Wednesday, October 25, 2006

The Shame of Darfur

Estimates for the death toll in Darfur are reaching the 300,000 mark. I find it interesting that we use the phrase “death toll” and not “death count” for such things. It underlies the cost of the loss of life – this is a toll not on the victims, but on us, the communities of the world that allow such a price to be paid.

Collective guilt is not apropos to what we have allowed to happen. And let me be clear – we allow this to happen. We allow China to trade lives for cheap oil. We allow the Khartoum government to get away with genocide for tips on Osama Bin Laden and his terrorist cells. This last revelation, made during the 60 Minutes segment, is especially repulsive because it shows how little the White House values life in general, ineffectively trading a life for a life is no fair trade at all.

But collective guilt will not plague us if this ever ends. No, we will again feel collective shame. The shame we tried to brush off after Rwanda. The shame we tried to sweep under the rug after Cambodia. And we deserve this, this shame that haunts the world over our apathy to allow fellow mothers, fathers, brothers, and sisters to die at the hands of men who have the ability to view human beings as animals.

Recently, I have been reading Primo Levi’s haunting last work, The Drowned and the Saved. He committed suicide shortly after he finished the work in 1987 as he was able to see history repeated in Cambodia while the world wrung its hands and said, “What can we do??”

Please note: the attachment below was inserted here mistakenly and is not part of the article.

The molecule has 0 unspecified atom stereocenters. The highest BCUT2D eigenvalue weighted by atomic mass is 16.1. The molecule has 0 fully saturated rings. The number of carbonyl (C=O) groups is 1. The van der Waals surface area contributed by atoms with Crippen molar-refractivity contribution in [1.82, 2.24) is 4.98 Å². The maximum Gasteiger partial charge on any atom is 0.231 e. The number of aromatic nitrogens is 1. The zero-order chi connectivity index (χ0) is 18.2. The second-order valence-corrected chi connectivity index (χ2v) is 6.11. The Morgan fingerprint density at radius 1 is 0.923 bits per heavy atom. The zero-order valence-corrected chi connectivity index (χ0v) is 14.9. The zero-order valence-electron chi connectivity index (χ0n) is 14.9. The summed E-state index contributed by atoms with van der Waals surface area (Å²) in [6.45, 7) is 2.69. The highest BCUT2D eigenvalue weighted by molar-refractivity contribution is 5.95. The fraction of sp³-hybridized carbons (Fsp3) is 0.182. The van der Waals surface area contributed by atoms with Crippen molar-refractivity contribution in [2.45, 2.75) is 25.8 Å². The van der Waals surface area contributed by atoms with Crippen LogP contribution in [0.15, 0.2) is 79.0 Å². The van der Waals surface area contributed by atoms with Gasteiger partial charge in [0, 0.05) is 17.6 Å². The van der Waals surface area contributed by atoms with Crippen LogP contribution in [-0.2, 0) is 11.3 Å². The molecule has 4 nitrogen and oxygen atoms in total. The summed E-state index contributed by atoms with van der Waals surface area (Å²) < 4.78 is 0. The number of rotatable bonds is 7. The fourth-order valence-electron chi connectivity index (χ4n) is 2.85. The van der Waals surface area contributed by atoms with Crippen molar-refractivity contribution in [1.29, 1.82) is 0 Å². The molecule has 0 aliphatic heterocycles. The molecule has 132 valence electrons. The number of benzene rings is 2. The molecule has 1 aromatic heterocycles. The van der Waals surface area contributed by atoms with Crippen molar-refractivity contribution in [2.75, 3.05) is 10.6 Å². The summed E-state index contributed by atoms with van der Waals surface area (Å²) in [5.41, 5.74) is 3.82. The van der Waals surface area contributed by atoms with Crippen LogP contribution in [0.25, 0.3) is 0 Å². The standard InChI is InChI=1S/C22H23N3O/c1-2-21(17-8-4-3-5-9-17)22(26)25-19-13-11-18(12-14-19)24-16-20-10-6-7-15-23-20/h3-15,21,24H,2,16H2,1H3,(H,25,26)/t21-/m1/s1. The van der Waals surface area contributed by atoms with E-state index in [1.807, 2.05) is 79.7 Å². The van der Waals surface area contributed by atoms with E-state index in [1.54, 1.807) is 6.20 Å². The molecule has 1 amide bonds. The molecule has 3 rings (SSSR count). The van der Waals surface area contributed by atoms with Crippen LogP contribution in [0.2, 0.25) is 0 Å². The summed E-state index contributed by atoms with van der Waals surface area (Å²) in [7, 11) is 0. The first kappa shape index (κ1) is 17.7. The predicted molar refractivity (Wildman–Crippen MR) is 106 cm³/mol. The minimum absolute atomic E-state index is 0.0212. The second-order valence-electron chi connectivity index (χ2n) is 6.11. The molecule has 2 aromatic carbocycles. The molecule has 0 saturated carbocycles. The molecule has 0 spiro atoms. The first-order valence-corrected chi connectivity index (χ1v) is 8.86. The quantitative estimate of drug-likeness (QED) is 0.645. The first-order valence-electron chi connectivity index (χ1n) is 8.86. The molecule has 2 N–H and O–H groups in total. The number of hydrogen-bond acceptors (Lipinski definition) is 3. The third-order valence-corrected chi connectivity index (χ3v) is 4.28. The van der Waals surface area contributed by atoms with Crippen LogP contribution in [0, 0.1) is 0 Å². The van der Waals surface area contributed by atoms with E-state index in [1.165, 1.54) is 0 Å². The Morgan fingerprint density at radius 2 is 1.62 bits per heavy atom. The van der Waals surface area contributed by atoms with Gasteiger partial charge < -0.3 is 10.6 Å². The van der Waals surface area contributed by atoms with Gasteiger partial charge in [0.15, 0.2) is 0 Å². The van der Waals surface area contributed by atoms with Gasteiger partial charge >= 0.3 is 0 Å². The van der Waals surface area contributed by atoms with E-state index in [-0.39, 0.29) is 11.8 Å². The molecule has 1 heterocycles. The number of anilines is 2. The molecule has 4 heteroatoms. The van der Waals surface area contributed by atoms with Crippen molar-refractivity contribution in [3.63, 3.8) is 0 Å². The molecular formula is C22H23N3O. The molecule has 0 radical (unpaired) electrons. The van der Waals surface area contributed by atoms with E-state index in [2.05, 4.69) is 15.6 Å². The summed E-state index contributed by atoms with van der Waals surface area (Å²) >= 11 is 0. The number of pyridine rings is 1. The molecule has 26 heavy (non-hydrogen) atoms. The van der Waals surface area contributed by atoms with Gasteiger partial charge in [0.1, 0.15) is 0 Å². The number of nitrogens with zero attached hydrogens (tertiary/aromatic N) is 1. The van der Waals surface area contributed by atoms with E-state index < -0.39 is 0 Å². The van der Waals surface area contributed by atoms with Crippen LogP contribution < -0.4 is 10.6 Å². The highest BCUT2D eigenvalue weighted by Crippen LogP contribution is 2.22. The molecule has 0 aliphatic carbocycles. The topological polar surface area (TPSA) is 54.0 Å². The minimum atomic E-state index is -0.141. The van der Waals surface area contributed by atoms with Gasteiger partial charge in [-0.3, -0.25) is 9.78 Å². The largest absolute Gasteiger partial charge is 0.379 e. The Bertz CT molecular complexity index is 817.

The most interesting chapter Mr. Levi writes is that on Shame. The shame the survivors felt after liberation. The shame of knowing what they had to do in the camps to survive, and the shame of knowing they had been “diminished” by the world. Interestingly, Levi draws a line: prisoners were victimized by the Nazis, but they were diminished by the world.

“And there is another, vaster shame, the shame of the world. … And yet there are those who, faced by the crime of others or their own, turn their backs so as not to see it and not feel touched by it … deluding themselves that not seeing was a way of not knowing, and that not knowing relieved them of their share of complicity. … Never again could it be cleansed; it would prove that man, the human species – we, in short – had the potential to construct an infinite enormity of pain, and that pain is the only force created from nothing, without cost and without effort.”

~Primo Levi, The Drowned and the Saved

How unfair, that survivors will feel the same shame of the world?

You can check out more of the 60 Minutes segment on Darfur by clicking on the following link:


At 10:16 PM, Blogger Daeron said...

The estimated death toll in 1981 by Dr Lagerberg was 300,000 in West Papua;
while the United States and Indonesian military both have denied the genocide since 1966 when the US purchased its first 30 year license to mine West Papua from the Indonesian colonial administration; the Yale University Law School report "Indonesian Human Rights Abuses in West Papua:
Application of the Law of Genocide to the History of Indonesian Control"
suggests the 100,000 which the US and Indonesia now admit they have killed in West Papua is a gross understatement of the crime which the Bush administration has been trying to keep hidden ever May 2003 when news reports escaped the borders of another ten townships attacked by Laskar Jihad and the TNI, being beheaded, and burnt to the ground while the survivors slowly strave to death in the Australian jungles of West Papua.

Will you talk to your fellow countrymen about West Papua?

West Papua Information Kit


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